I say: Not so fast Houston. THE HARDEST THING IN SPORTS IS TO REPEAT, and I’ll repeat that in lower case: The hardest thing in sports is to repeat as champion. Everyone will be shooting for you and if you have the slightest relapse in intensity the competition will come up and bite you.

It is far too early to make a prediction for 2018 except that certain teams will not be able to compete for a title. This development is very sad - the willful decimation of rosters by the Miami Marlins, Tampa Bay Rays, Pittsburgh Pirates, and Kansas City Royals because ownership wants to cut payroll is not a good augury for the future in those cities.

It is true that there are always surprises in every baseball season because the season is so long that bad teams will inevitably win at least 60 games and good teams lose at least 60. Yet even in the best of circumstances, the surprise teams rarely make or go deep into the playoffs.

The current situation is distressing and there is no easy solution. The current labor agreement has three more years to run and there is no automatic re-opener as far as I know. So my advice to others as well as myself is to enjoy the little moments of development and delight that baseball always brings. On every level of the sport from little league on up.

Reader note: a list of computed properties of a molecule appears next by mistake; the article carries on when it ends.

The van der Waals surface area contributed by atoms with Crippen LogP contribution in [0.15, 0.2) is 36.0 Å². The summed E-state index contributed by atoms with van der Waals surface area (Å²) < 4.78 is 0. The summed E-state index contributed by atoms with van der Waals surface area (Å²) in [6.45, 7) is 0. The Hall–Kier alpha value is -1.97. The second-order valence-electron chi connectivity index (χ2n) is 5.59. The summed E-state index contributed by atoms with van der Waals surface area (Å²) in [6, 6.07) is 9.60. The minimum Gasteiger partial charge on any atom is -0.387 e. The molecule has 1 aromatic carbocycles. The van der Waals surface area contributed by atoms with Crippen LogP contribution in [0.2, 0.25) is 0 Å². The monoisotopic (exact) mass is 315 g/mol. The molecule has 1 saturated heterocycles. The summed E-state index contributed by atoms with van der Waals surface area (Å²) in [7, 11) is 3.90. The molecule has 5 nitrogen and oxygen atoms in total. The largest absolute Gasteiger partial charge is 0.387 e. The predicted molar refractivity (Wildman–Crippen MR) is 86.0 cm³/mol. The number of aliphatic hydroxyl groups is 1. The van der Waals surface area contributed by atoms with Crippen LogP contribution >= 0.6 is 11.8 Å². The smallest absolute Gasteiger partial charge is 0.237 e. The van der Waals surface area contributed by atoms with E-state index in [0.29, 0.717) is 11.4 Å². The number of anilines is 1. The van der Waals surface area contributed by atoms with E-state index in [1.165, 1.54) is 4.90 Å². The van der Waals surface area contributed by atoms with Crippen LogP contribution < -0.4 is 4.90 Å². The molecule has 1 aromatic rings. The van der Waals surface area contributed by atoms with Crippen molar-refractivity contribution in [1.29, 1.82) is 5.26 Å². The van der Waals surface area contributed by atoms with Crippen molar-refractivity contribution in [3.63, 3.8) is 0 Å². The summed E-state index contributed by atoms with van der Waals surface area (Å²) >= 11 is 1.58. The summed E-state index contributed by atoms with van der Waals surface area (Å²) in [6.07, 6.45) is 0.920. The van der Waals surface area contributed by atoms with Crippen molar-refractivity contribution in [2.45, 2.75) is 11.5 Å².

Heading to the 25th annual NINE baseball magazine conference in Phoenix. Will be participating in a closing panel on “Baseball and the West” with two authors versed in Walter O’Malley, Andy McCue and Jerald Podair, and the able historian of the SF Giants and Horace Stoneham, Rob Garratt.

Will also catch the Brewers-Rockies at the handsome Salt River Fields complex and the Rangers at the A's Ho-Ho-Kam park in Mesa. Back with news on Arizona baseball
next time. In the meantime - Take it easy but take it!